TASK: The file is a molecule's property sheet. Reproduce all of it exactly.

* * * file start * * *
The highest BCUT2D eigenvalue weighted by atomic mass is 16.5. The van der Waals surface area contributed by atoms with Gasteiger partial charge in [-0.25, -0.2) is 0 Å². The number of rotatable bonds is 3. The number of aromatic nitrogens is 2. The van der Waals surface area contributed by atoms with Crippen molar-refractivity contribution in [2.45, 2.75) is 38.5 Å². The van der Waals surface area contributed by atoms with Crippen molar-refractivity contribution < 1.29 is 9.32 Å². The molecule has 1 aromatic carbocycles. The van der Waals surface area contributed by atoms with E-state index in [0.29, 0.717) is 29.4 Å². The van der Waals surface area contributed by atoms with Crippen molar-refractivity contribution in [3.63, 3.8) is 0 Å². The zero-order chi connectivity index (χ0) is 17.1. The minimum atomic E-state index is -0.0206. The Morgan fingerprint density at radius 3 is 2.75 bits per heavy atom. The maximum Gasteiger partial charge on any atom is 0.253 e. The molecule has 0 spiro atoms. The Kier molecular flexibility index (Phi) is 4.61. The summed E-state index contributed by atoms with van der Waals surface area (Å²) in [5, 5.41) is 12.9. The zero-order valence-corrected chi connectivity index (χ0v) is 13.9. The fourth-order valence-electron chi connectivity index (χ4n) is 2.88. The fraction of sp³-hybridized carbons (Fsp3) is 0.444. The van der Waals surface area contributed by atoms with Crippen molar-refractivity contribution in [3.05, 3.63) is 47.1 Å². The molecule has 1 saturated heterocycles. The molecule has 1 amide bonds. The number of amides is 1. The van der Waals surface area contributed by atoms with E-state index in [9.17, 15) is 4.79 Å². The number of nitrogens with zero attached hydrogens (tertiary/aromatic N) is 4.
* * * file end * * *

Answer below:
The highest BCUT2D eigenvalue weighted by atomic mass is 16.5. The van der Waals surface area contributed by atoms with Gasteiger partial charge in [-0.25, -0.2) is 0 Å². The number of rotatable bonds is 3. The number of aromatic nitrogens is 2. The van der Waals surface area contributed by atoms with Crippen molar-refractivity contribution in [2.45, 2.75) is 38.5 Å². The van der Waals surface area contributed by atoms with Crippen molar-refractivity contribution < 1.29 is 9.32 Å². The molecule has 1 aromatic carbocycles. The van der Waals surface area contributed by atoms with E-state index in [0.29, 0.717) is 29.4 Å². The van der Waals surface area contributed by atoms with Crippen molar-refractivity contribution in [3.63, 3.8) is 0 Å². The zero-order chi connectivity index (χ0) is 17.1. The minimum atomic E-state index is -0.0206. The Morgan fingerprint density at radius 3 is 2.75 bits per heavy atom. The maximum Gasteiger partial charge on any atom is 0.253 e. The molecule has 0 spiro atoms. The Kier molecular flexibility index (Phi) is 4.61. The summed E-state index contributed by atoms with van der Waals surface area (Å²) in [5, 5.41) is 12.9. The zero-order valence-corrected chi connectivity index (χ0v) is 13.9. The fourth-order valence-electron chi connectivity index (χ4n) is 2.88. The fraction of sp³-hybridized carbons (Fsp3) is 0.444. The van der Waals surface area contributed by atoms with Crippen molar-refractivity contribution in [3.05, 3.63) is 47.1 Å². The molecule has 1 saturated heterocycles. The molecule has 1 amide bonds. The number of amides is 1. The van der Waals surface area contributed by atoms with E-state index in [9.17, 15) is 4.79 Å². The number of nitrogens with zero attached hydrogens (tertiary/aromatic N) is 4.